When the doctor looked at me that way, I knew it was going to be bad. "Mr McOnigal," he paused. "Brian. There is no easy way to tell you this." He paused again, nothing like a little bit of silence for dramatic effect. "The tests show the cancer has spread. It has been detected through your lymph nodes, as well as your liver. Plus there are indications it has affected several other organs." He went on but I slipped into a daze. I was in there for quite some time. I already knew I had cancer, it started with a having a mole removed from my back, that went to a routine pathology test and the results shocked almost everyone. It was a malignant melanoma. So, I was back in for another batch of tests, that was when they discovered it had spread. My meeting with the doctor was several weeks ago. Since then I had undergone more tests. For a while they gave me a good chance with heavy does of chemotherapy, coupled with drugs and several operations. Then an MRI showed a huge tumour almost encasing my brain. Apparently it was a miracle I was still functioning normally. Some miracle. The discovery of the tumour changed everything. That pushed the extend of the cancer above some barrier which ruled out chemotherapy, coupled with fact it was deemed too dangerous to operate on. They gave me six months. The thing was, I felt fine. Ok, a little weary at times, but not like I was dying. They put that down to the tumour. They said it was affecting my brain, apparently including the bits which determine pain. However, they were unable to tell me why I could still feel pin pricks on my skin. It was as if once they found the tumour, they had a closed mind about anything else. "Thank you for your time, we estimate you have about six to eight months left, we will endeavour to ensure your remaining time is easy for both you and your family." I think that little speech almost killed me in itself. One night I spent most of it sitting in a darkened room, looking out over the glistening lights of the world. There was so much more I wanted to do, so much more to see. If I died now, a few people would feel sad, but the ripples would soon ease. I had always wanted to make a mark on the world, I don't think I had succeeded in scratching the dust on the surface. I was too young. At least that was true, I was only twenty five. Some time around three in the morning I decided I was not dead yet and hence it was not too late for me. If I still moved, there remained a chance. For the first time in a while I went to bed feeling a little better. The next morning I began researching cures. I wanted to know what the common cures were, the alternatives, even the far out wacko ones and believe me, there are lots of them. I called up a few friends in the medical research field and they gave me the names of some contacts. By the end of the week I had a pile of stuff to wade through. When I was first diagnosed, I had begun researching cancer, so I knew the basics, but I wanted to become an expert... and I only had a few days to do it. By Monday morning I had a list of five people I wanted to contact with regard to their treatment, all were basically similar. Most of them combined drugs and radiation therapy in the hope the combined efforts would help. Three of the teams were sympathetic, but did not see how they could help. The other two were both accepting patients for trials. One of the teams was located in New York, the other was based in Sydney, but the actual research was conducted at a naval hospital up the coast. I applied to both on the spot and was accepted to the Sydney one two days later. At the time I thought it was a little strange, but they had said I was one of the very few who actually met their parameters and was willing to be a guinea pig, so to speak. Three days after that, I found myself standing in their waiting room. A secretary appeared and ushered me into the boardroom and I met the people who were going to save me. There were five doctors all up, two women and three men. Between them they had over eighty years of cancer research. This was to be their crowning glory. Tests in mice and primates had proved to be much more than there expectations, with over seventy five percent of the test subjects being totally cured. I was flabbergasted, those were impressive figures from any treatment. Our discussion lasted for over six hours. Firstly they explained what they wanted to achieve, then described how they were going to achieve it and what was going to happen to me. Then I asked questions, they explained and I asked more questions. But the end of the day I was convinced this offered probably one of the best chances I had. Due to the aggressive nature of my cancer, it was decided to admit me immediately and start treatment as soon as possible. This was what I had hoped for and I was prepared for it. I left the meetings and was shown directly to my hospital room and given one of the reasons I visit hospitals - the backless green gown. That night I lay in bed and wondered for the countless time if this would work. One thing was certain, if it didn't, I'd soon be dead, so it would not matter that much. I awoke from an uncomfortable night to find someone had been into my room and placed a large chart on the wall. It said "Day 1." For some reason this sent a shiver down my spine. Just before nine, one of the doctors entered, followed by a nurse pushing a stainless steel trolley. "Brian," he said. "How are we today?" "Nervous," I replied. He nodded understandably. "Well, this is to be the first injection, its pretty big and you'll get a booster every few hours for the next two days and we'll give you your first does of chemo tonight like we discussed. Hopefully, if everything works we'll start you on the second treatment in a short while, just like we discussed." I nodded weakly. This was the last chance to back out. "Ready?" he asked. I murmured something which sounded like a yes. He had already turned away to meddle with the instruments on the trolley while the nurse came over and pulled up my sleeve. She lightly swabbed around a vein, then put a tourniquet around my arm and made me clench my fist. The doctor had pulled out a very large looking needle and with no warning slid it into my arm. I watched in mute horror as the huge thing entered the skin. I could see the bulge it created ending a good two inches up my arm. He strapped it in place with a piece of cotton tape, then pulled out an even larger syringe, connected it to the end and began pushing down on the plunger. The stuff in it did not belong in my arm. It was what you expected to see in a horror movie. Almost fluorescent green, it literally glowed. As he pushed in the plunger, I felt an evil chill begin to spread up my arm, looking down I could see the colour of my veins changing. It did not hurt as such, but it tingled. I felt it travel up my arm, then across my shoulder. for a moment it was lost as it entered my arteries, then it quickly spread over most of my body. As I had been warned, the effects on me were almost immediate and I found myself laying back in my pillow, barely able to move. Eventually he finished, and pulled of the syringe, leaving the needle strapped to my arm. My eyes followed him as he whispered something to the nurse before leaving. This scene was repeated precisely three hours later, then three hours after that and again and again. I lost count after the fifth dose. My brain still functioned, but on a different level now. I was aware of nurses coming in, attaching things to me, stuffing the glowing stuff into my arm but I seemed unable to say anything. The strange thing was, below that I knew exactly what was going on. The idea of the green drug they had given me was deceptively simple. It was attracted to cancer cells, by itself this is not very useful, however, they had added bits to it to make it detectable by the magnetic resonator they lowered me into towards the end of the second day. The resonator was hooked up to a computer which in turn controlled a very tightly focused beam of gamma radiation. This is where the chemotherapy came into it. The computer was able to pick out the areas of cancer and blast them away with a really high tech ray gun. This was all well and good except I had so much cancer in my body and it had spread so widely just killing the cells was not enough. However, by incorporating a second mysterious drug cocktail into my system, they hoped that would fight the cancer before it had a chance to grow back. It is a well known fact that sharks do not get cancer. Why this is so is still a mystery. Many research teams had tried to emulate a shark's biology in a human patient, but without much success. The research team I was a guinea pig for tackled the problem slightly differently. Chemo therapy naturally takes a lot out of the body. I can testify it does not leave you feeling very good. Normally when someone is getting dosages like I am they keep you in a clean room environment and try to keep your immune system as protected as they possibly can and hope it, couple with even more drugs can counter anything which you are unlucky enough to pick up. With me, they took that one step forward. While the chemo was (hopefully) taking out the tumours, other parts of the drug were knocking out my immune system, not just a little. Totally. Things I never would have noticed could have killed me. The common cold, for example would have been certain death. Even harmless skin irritations would have probably wiped me out. By now I was about two weeks into the treatment and frankly I thought death would have been much more enjoyable, however I was too weak to even think about that. The chemo had taken a massive toll on my body. In the fortnight I had lost over fifteen kilos, all of my body hair. My skin was an strange yellow colour due to a nasty liver infection I had picked up and I was being fed through a drip in my arm. I floated in and out of consciousness, vaguely aware of visitors, the constant stream of doctors and unfamiliar faces looking at me from behind a protective pane of glass. I watched one day, through blurred vision and a general haze of uncertainty, as one of the nurses walked into my room and added a bag of blue liquid to the line feeding into my arm. I can remember thinking to myself, "Isn't this nice. They colour co- ordinate everything." From that day on, things began to improve. The chemo stopped, apparently the shorter than normal duration was due to the massive doses and precision with which mine was received. The drugs continued. Speaking of drugs, I never finished explaining what mine did. Like I said, the chemo took care of the cancer, the first batch of drugs took care of my immune system and then in came the second batch. At this point my system was basically helpless. The researchers planned to use this to their advantage. The blue stuff they were pumping into me contained a retro virus. Retro viruii are sort of like dead viruii. They are not exactly dead as such, but they can be almost programmed to perform certain tasks. The one I got had large slices of DNA mixed into it. The virus infected my cells and grafted the new strains of DNA into my sequences and my cells began happily producing genetically modified cells for my body. The big question is what was in the DNA sequence. Well, ideally you would want to splice in a section telling the cells "Don't turn into cancerous cells" but that is a little difficult if you don't know why they are doing it in the first place. However, as I mentioned earlier, sharks don't get cancer. So if there was shark DNA then that would naturally stave off the cancer growth. That was the big idea anyway. Kill of my immune system, genetically modify my cells to produce a new DNA sequence and have them begin production with no fear of rejection by my body. Not only that, as my immune system recovers itself, it accepts the modified cells as my natural ones and protects them because my immune system will have the shark DNA incorporated into it. It was a complex plan and I was the first test subject. There were bound to be complications. I was aware of that, I just didn't realise exactly how serious the complications were going to be. I noticed the first anomaly, as they called it, about six weeks after treatment had begun. By now I was feeling relatively better. I was still bald and exhausted from the chemo but things were looking up. Tests had revealed the cancer had been almost totally wiped out and the small amount which remained was diminishing with each test. I was still confined to my bed and quarantined in the clean room, but I was also becoming more active. Most of my days were growing increasingly restless and I was bored out of my mind. It wasn't until I was dragging my hand across the sheets and they caught on something I actually noticed the change. My hand sort of snagged the bedding and I found it hard to pull it away. Curious, I lifted by fingers to my eyes and peered at them. Each nail was definitely longer and seemed to be darker as well. Wiggling my toes I sensed they had grown and when I mustered the energy to look, I found those too had began to darken. I mentioned that to the nurse. They examined them closely then concluded it must be something to do with the radiation. They had probably grown and no one had trimmed them and now they were dying off, new ones being pushed in from below, hence the darker coloration. It was a good theory, but something about her look told me there might be something more to it. A few days later I noticed my skin seemed to be loosing colour. It was greying in appearance and felt like it was drying out. I pointed this out to a doctor and he said it was due to the radiation. Just the outer few layers of skin dying off due to radiation poison. It was nothing to worry about. I took his word for it and kept quiet when I noticed the next anomaly. My eyes seemed to be behaving strangely. I would go to open them and my eyelids seemed to pause a moment before opening. It was disconcerting to say the least. I next began to feel twinges with my bones. Its hard to describe, but my skeleton felt, well, strange. It wasn't painful as such, it was more like an awareness that something was different. Not wrong, just, well... different. I passed this one off to the two months of constant bed rest. Luckily, around that time the doctors decided I was well enough to be allowed to get up. At first I was still confined to the clean room but that restriction was lifted after it was shown my immune system was almost back to where it was before I was admitted. The room they gave me overlooked a small cove. I must admit I liked places which could afford almost private beaches and seaside rooms for their patients. Apparently it was bequeathed to the navy by someone who died of cancer and the hospital had grabbed it. At first I hobbled around my room uncomfortably. My bones were still sore from lying in the bed all the time and I had developed a strange lean forward. What was even stranger was how it felt kind of natural and a lot better than standing up straight. They took a pile of x-rays, held muffled conferences and decided that if it felt ok to me, there was no harm to it. I first began to suspect they knew something I didn't when they refused to let me look at my x-rays. I wanted to see what had happened to my hands and feet. They seemed larger than normal and the nails had developed into definite claws. Trimming the nails back left my hands feeling strangely unbalanced so I let them grow long. When I asked to see the films they made some feeble excuse about confidentiality and locked them in a cabinet. Three days later, at four in the morning I decided I wanted to see my files. My jaw had begun to ache, along with the base of my spine and I was not getting told anything. I snuck out of my room and eased my way along the deserted corridors to the researcher's offices. I knew exactly where my records were being kept, I had seen them consult them many times. It was a filing cabinet in the office of the head doctor. The research wing was deserted and I easily made it to his room. Surprisingly, his door was unlocked, as was the cabinet and I pulled out the top drawer, flipping through the thick folders within. The entire wad of information was devoted to me. I fingered through, finding a file marked "clinical summary" and flipped it open. One of the side effects of that strange sensation with my eyes was I had found my night vision had increase out of sight. I was able to read the typed notes in the moonlight with no problems at all. The beginning was filled with events already knew, my history, preliminary test results, the chemo treatment. Things did not get interesting until the last couple of pages. As expected, there was a lot of scientific talk, but hand written notes on the side such as "Subject shows signs of successful combination of shark and human DNA"; "X-rays confirm increase of cartilage to skeletal structure"; "Anticipate full and final transformation with next few days" The next few pages were computer generated pictures of me with areas highlighted. One such area was my neck, which had the note "increased bloodflow - possible???" A circle around my eyes revealed "nicatating membrane in place and appears to be functional. Subject not aware of existence" Well, that explained one thing at least. I continued to flip through the folders. The meaning of many passing way over my head, but the general gist of it was clear enough. I was turning into a shark. Most of my bones had already dissolved into cartilage. I had claws on my fingers. My eyes had changed. The changes to my skin was not caused by the radiation. That was the early formation of scales. I felt like confronting the team with this file and demanding what they were on about. Then I stumbled across the red page. That in itself was a warning. The other warning was the words "Top Secret" stamped across the top. A third warning should have been the "Department of Defence" letterhead. I skimmed over the contents, then stopped and double checked before carefully reading through them again. The entire project had been underwritten by the Department of Defence. It was an experimental project to genetically engineer a perfect warrior. So far the results were encouraging, but survival testing of the subject and an autopsy would confirm this in the near future. It took a while longer as the meaning sunk in. I was literally a guinea pig. In a few weeks, they were going to lock me in a room, perform tests on me until I died, then cut me open and study the results. I may be a freak, I may owe my life to them, but there was no way I was going to let them slice me up. Hollow footsteps caused me to jump, my chest hit the open draw and it slid shut, closing with a metallic bang. The footsteps suddenly changed, a torch beam shining through the office space. "Halt!" called a voice from an unseen guard. "Stay were you are." Overhead lights began to hum into life and I heard the crackle of a two way radio. Within a few seconds I would be found, hauled back to my cell, tortured and killed. I made a spilt second decision. To my left was a window. I threw myself out of it. There was a smashing of glass, a sensation of falling, somehow I found myself pivoting in mid-air, then my feet hit the grass. I literally felt my legs flex under me, this cartilage may be an asset after all. Looking up I saw a security guard looking out of a fourth story window as he screamed into his radio. Lights began to come on around the compound and I knew I had precious little time. I could hear the gentle surf, tantalising close and let instinct guide me. I turned and fled towards the water. It was probably the hardest run I had ever done in my life. Behind me I could head shouts of anger and dismay as I dodged around emerging security personal. A small paved path lead between two buildings, around a corner and down onto the sand. From one end of the beach a jeep began bouncing over the sand. I head guns beginning to fire as I crossed the strip of pale sand. My feet hit the water and I felt a burning sensation in my shoulder. I stumbled and almost fell, but somehow continued to push my way further out to sea. Then I was swimming. I could sense the men gaining behind me and somehow that pushed me on further. As I rounded the headland, something grabbed my foot, pulling me back. Instinctively I lashed out and felt a sickening rip as a sharpened toenail connect with some part of the guard's body. The grip lessened and I broke free, but the struggle took its toll and I felt myself slowly slipping to the bottom of the ocean floor. I had made it out of the sheltered cove and was caught in the icy grip of a strong current which was pulling me deeper and further out to sea. I tried to fight it, but felt myself spiralling towards unconsciousness. My lungs burned as I floundered desperately for air, then it became too much, panic kicked in and I found myself gulping mouthfuls of the near freezing water. I gagged, trying to get it out of my lungs, only to swallow more. My entire body went numb as the oxygen began to fall from my blood. I felt the darkness coming up to greet me as my neck began to throb strangely. There was a ripping sensation and I gasped. Then gasped again. I seemed to be breathing. Well, not breathing exactly, my mouth moved and I felt better. The darkness began to recede, leaving the inky blackness of the ocean at night. I tentatively reached up and felt along my neck. There, running down the sides were five slits which pulsed as I opened and closed my mouth. Realisation dawned. They were gills. I had gills. At that point I became aware of the amount of energy I had expended over the chase and allowed myself to continue the decent to the ocean floor. It was cold on the bottom, I felt myself slowing down, but that it did not seem to bother me. I found a sandy niche between two lumps of rock and slid myself into it. Falling into a restless sleep as my body changed around me. While I slept my body transformed itself. The actual change was relatively quick, it took a matter of hours. I am guessing my system sort of saved itself for the change then forced it out in one small burst. I gather the burst was triggered by my escape and near death experience, but I am not one hundred percent sure of that. When I awoke later I ached all over. Not a painful ache, sort of a knowing ache. As if my body was trying to inform me things were different. And things definitely were different. For one, I had a tail. It trailed out behind me for at least five foot. Its end was tipped by the familiar twin edged blade. The top section extended about a foot or so above my tail, the bottom section much smaller, but very noticeable. My tail seemed to grow out from my waist, not stuck on my backside like a mammal's, instead it seemed to be more part of me. A continuation of my body. My legs seemed more out of place if anything. Speaking of my legs, my feet had grown. They still had the claws and if anything they were longer than before, but now my foot was closer to being liked a webbed fin. It was wider and somehow I could tell I was only going to walk on part of it, my ankle was going to stay above the ground. Just below my waist on the underside of my tail were what looked like two tubes, a pair of fins growing from their base. Curious, I reached down. The sensation was enough for realisation to dawn. Claspers. Well, at least I was still male. My hands were similar to my feet. Larger, webbed and tipped with sharpened claws. Starting just above my wrists and travelling to past my elbows were what had to be fins. Curious I ran my hands over them, they were firm, yet flexible and strangely rough. As a matter of fact, all my skin was rough. Then I remember the research notes, my scales must have developed, only they were not scales. They were those things which sharks had, denticles. Almost like tiny teeth covering a thick hide. I suddenly remember my teeth and explored my mouth with a clawed hand. My entire face had changed, It was definitely more shark like, a pointed snout, no nostrils that I could feel, but a very large mouth. Opening it slightly I could feel rows of small, sharp teeth and idly wondered were they had come from. I felt over the rest of my head, it was smooth and streamlined. No ears, but I could hear the reassuring bubble of the water somehow. My neck had grown too, filling out so my head fitted smoothly onto my shoulders, there was no neck to speak off, just my gill slits which flared slightly as I unconsciously breathed through them. I turned in my now cramped niche, I was much bigger that before, but incredibly more graceful and flexible. I caught my tail as it slid by, examining its colouring. It was counter-shaded, light below and darker on the top. Its very tip was bleached white and there were darker bands travelling along the top of it. I realised at least two of the species which made me were probably a silver tip and a tiger shark. Unsure how exactly to proceed I pushed out into the depths and stroked my tail, cutting through the water, getting use to the form. Strangely I accepted it well, I'm not sure if it was just a changed outlook or if the physical change had affected me mentally as well. Loosing my human form did not seem to matter. I suppose in a way it was as if the old me had died and the new me was starting afresh. I was aware of the small fish in the water around me. The way they ducked into nooks and crannies or attempted to bury themselves in the sand to hide. It wasn't until the third bite I realised I had grabbed a large blue groper in my claws and had bitten two huge chunks out of it. Were my teeth sharp or what? And I was ravenous. It wasn't until another two fish later that I felt an almost contented full feeling. Part of me was revolted with eating raw fish, but most of me looked upon it as lunch. By now I found myself back at the entrance to the cove which housed the hospital. I paused at the mouth, debating if I was to enter or not, however it was deep. I knew I had no fear of being seen or cornered so I pushed on inside, staying low to the bottom. Over towards one side was a yacht one of the directors used. He only went sailing on the weekends, but he like that keep it anchored in sight of the office, a bit like a status symbol. I did not know what I was planning to do until I reached the anchor rope. Slowly a plan formed in my mind and I crept to the surface. My head broke the water silently, protected from the shore by the hull. Reaching up, I effortless stuck my claws through the polished fibreglass and hauled myself onto the deck, staying low and out of sight, deliberately leaving jaggered and splintered holes over anything I touched. Above the water I felt more vulnerable and open, but not entirely out of place. There was a slight panic as I suddenly wondered if my lungs would still work, but a silent coughing fit later revealed they had suffered no permanent damage. I slunk into the cramped cabin and looked around. A mirror caught my eyes and I moved to examine myself. I made a handsome shark. About eight foot tall, complete with long tail, the lean forward was a bit alarming, but all in all, I thought I looked cute, but knew others would find me terrifying. Humanity was lost to me now. That thought brought me back to my mission. Looking around I found a convenient chair and lifted it up. Opening my maw, I felt my lower jaw distend and I clamped down on the plastic and wood backing. The entire thing shattered. Releasing it I looked at the damage. The back of the chair had a huge bite taken out of it. Idly I fished bits out of my mouth as I looked around for something to write with. I finally found a tube of red lipstick and eyed a convenient wall. I scribbled my message with some difficulty before placing the chair below it and returning to the comfort of the cool water. As I made my way up the coast to the tropics I wondered what the director's reaction would be when he saw my act of vandalism. They already knew I had changed, but I gather they had assumed I had died after I was shot since there were no search parties. Then, a few days later the director would have found a splintered chair with a bite taken out of it beneath a message written in red... "I'll be watching you..."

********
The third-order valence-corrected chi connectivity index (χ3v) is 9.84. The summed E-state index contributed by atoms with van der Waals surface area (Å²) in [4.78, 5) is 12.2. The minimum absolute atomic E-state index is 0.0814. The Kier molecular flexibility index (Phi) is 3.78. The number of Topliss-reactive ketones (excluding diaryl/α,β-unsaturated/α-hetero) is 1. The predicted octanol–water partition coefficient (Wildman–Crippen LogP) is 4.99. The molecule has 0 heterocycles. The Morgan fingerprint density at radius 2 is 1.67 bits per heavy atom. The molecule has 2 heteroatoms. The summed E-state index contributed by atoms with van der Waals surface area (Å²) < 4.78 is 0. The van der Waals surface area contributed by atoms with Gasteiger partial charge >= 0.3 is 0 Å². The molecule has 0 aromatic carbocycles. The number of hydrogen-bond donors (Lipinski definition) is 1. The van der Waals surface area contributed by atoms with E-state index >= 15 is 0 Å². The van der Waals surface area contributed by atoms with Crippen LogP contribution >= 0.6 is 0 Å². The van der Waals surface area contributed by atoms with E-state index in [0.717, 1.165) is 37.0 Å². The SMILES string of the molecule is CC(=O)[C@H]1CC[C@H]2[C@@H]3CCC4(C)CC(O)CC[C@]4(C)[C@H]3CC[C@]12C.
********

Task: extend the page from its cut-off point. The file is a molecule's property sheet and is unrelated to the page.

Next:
Well, a shark transform, I've been meaning to do one and I finally got around to it. Sorry of anyone found it a little on the long side, it turned out considerably longer than I anticipated, mainly due to my ramblings in the middle. Anyway, hope you liked it. :)